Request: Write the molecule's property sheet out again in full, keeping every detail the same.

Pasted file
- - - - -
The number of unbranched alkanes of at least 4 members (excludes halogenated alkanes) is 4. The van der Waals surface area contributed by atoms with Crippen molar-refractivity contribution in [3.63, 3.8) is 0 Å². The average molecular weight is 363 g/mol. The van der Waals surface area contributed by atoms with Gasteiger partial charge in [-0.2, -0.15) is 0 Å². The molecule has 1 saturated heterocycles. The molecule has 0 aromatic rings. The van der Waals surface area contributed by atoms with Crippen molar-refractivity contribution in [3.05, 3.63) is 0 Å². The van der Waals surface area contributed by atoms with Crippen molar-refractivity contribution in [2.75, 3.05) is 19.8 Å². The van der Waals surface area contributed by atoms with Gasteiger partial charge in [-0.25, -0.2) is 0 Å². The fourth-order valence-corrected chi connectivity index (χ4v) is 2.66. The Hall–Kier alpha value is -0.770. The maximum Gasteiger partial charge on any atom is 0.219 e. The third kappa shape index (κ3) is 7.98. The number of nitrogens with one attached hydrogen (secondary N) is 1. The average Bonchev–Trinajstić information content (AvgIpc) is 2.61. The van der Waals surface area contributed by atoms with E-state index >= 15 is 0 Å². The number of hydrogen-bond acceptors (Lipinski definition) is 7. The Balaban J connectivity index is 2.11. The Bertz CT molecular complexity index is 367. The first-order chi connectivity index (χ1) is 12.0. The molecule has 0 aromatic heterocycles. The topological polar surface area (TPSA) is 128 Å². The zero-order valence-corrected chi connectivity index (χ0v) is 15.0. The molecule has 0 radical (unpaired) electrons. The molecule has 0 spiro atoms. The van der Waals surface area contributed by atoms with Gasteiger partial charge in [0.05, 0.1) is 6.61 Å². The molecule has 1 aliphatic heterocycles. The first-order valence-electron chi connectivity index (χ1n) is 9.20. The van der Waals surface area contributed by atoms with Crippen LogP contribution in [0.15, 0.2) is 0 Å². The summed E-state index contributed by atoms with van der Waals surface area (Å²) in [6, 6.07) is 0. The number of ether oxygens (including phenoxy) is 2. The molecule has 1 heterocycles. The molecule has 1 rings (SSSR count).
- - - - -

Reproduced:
The number of unbranched alkanes of at least 4 members (excludes halogenated alkanes) is 4. The van der Waals surface area contributed by atoms with Crippen molar-refractivity contribution in [3.63, 3.8) is 0 Å². The average molecular weight is 363 g/mol. The van der Waals surface area contributed by atoms with Gasteiger partial charge in [-0.2, -0.15) is 0 Å². The molecule has 1 saturated heterocycles. The molecule has 0 aromatic rings. The van der Waals surface area contributed by atoms with Crippen molar-refractivity contribution in [3.05, 3.63) is 0 Å². The van der Waals surface area contributed by atoms with Crippen molar-refractivity contribution in [2.75, 3.05) is 19.8 Å². The van der Waals surface area contributed by atoms with Gasteiger partial charge in [-0.25, -0.2) is 0 Å². The fourth-order valence-corrected chi connectivity index (χ4v) is 2.66. The Hall–Kier alpha value is -0.770. The maximum Gasteiger partial charge on any atom is 0.219 e. The third kappa shape index (κ3) is 7.98. The number of nitrogens with one attached hydrogen (secondary N) is 1. The average Bonchev–Trinajstić information content (AvgIpc) is 2.61. The van der Waals surface area contributed by atoms with E-state index >= 15 is 0 Å². The number of hydrogen-bond acceptors (Lipinski definition) is 7. The Balaban J connectivity index is 2.11. The Bertz CT molecular complexity index is 367. The first-order chi connectivity index (χ1) is 12.0. The molecule has 0 aromatic heterocycles. The topological polar surface area (TPSA) is 128 Å². The zero-order valence-corrected chi connectivity index (χ0v) is 15.0. The molecule has 0 radical (unpaired) electrons. The molecule has 0 spiro atoms. The van der Waals surface area contributed by atoms with Gasteiger partial charge in [0.05, 0.1) is 6.61 Å². The molecule has 1 aliphatic heterocycles. The first-order valence-electron chi connectivity index (χ1n) is 9.20. The van der Waals surface area contributed by atoms with Crippen LogP contribution in [0.15, 0.2) is 0 Å². The summed E-state index contributed by atoms with van der Waals surface area (Å²) in [6, 6.07) is 0. The number of ether oxygens (including phenoxy) is 2. The molecule has 1 heterocycles. The molecule has 1 rings (SSSR count).